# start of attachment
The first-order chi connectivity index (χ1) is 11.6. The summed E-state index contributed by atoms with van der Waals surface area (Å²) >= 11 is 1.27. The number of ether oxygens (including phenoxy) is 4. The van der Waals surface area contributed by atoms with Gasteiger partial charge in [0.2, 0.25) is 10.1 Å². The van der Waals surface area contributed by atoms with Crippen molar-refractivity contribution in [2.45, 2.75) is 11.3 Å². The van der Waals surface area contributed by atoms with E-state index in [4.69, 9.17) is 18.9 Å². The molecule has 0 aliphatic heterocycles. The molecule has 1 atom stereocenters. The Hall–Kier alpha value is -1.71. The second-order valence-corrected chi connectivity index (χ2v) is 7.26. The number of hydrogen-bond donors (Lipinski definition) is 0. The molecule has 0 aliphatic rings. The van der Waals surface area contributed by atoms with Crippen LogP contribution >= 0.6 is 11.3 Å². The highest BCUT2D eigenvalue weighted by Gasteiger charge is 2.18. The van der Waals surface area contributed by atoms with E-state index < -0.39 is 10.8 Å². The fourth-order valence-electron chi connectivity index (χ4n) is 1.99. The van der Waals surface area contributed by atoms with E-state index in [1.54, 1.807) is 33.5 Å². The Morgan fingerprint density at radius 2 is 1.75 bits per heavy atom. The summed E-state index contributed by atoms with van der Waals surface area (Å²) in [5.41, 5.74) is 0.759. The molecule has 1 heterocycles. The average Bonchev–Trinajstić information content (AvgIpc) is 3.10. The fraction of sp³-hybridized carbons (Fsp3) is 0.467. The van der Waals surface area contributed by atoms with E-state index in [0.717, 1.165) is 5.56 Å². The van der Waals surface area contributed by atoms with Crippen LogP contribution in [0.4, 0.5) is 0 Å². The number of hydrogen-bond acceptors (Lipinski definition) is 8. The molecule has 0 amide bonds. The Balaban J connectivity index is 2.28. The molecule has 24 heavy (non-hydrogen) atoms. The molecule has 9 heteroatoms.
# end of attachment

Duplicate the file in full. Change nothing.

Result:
The first-order chi connectivity index (χ1) is 11.6. The summed E-state index contributed by atoms with van der Waals surface area (Å²) >= 11 is 1.27. The number of ether oxygens (including phenoxy) is 4. The van der Waals surface area contributed by atoms with Gasteiger partial charge in [0.2, 0.25) is 10.1 Å². The van der Waals surface area contributed by atoms with Crippen molar-refractivity contribution in [2.45, 2.75) is 11.3 Å². The van der Waals surface area contributed by atoms with E-state index in [4.69, 9.17) is 18.9 Å². The molecule has 0 aliphatic heterocycles. The molecule has 1 atom stereocenters. The Hall–Kier alpha value is -1.71. The second-order valence-corrected chi connectivity index (χ2v) is 7.26. The number of hydrogen-bond donors (Lipinski definition) is 0. The molecule has 0 aliphatic rings. The van der Waals surface area contributed by atoms with Crippen LogP contribution >= 0.6 is 11.3 Å². The highest BCUT2D eigenvalue weighted by Gasteiger charge is 2.18. The van der Waals surface area contributed by atoms with E-state index < -0.39 is 10.8 Å². The fourth-order valence-electron chi connectivity index (χ4n) is 1.99. The van der Waals surface area contributed by atoms with E-state index in [1.54, 1.807) is 33.5 Å². The Morgan fingerprint density at radius 2 is 1.75 bits per heavy atom. The summed E-state index contributed by atoms with van der Waals surface area (Å²) in [5.41, 5.74) is 0.759. The molecule has 1 heterocycles. The average Bonchev–Trinajstić information content (AvgIpc) is 3.10. The fraction of sp³-hybridized carbons (Fsp3) is 0.467. The van der Waals surface area contributed by atoms with E-state index in [0.717, 1.165) is 5.56 Å². The van der Waals surface area contributed by atoms with Crippen LogP contribution in [0.4, 0.5) is 0 Å². The number of hydrogen-bond acceptors (Lipinski definition) is 8. The molecule has 0 amide bonds. The Balaban J connectivity index is 2.28. The molecule has 24 heavy (non-hydrogen) atoms. The molecule has 9 heteroatoms.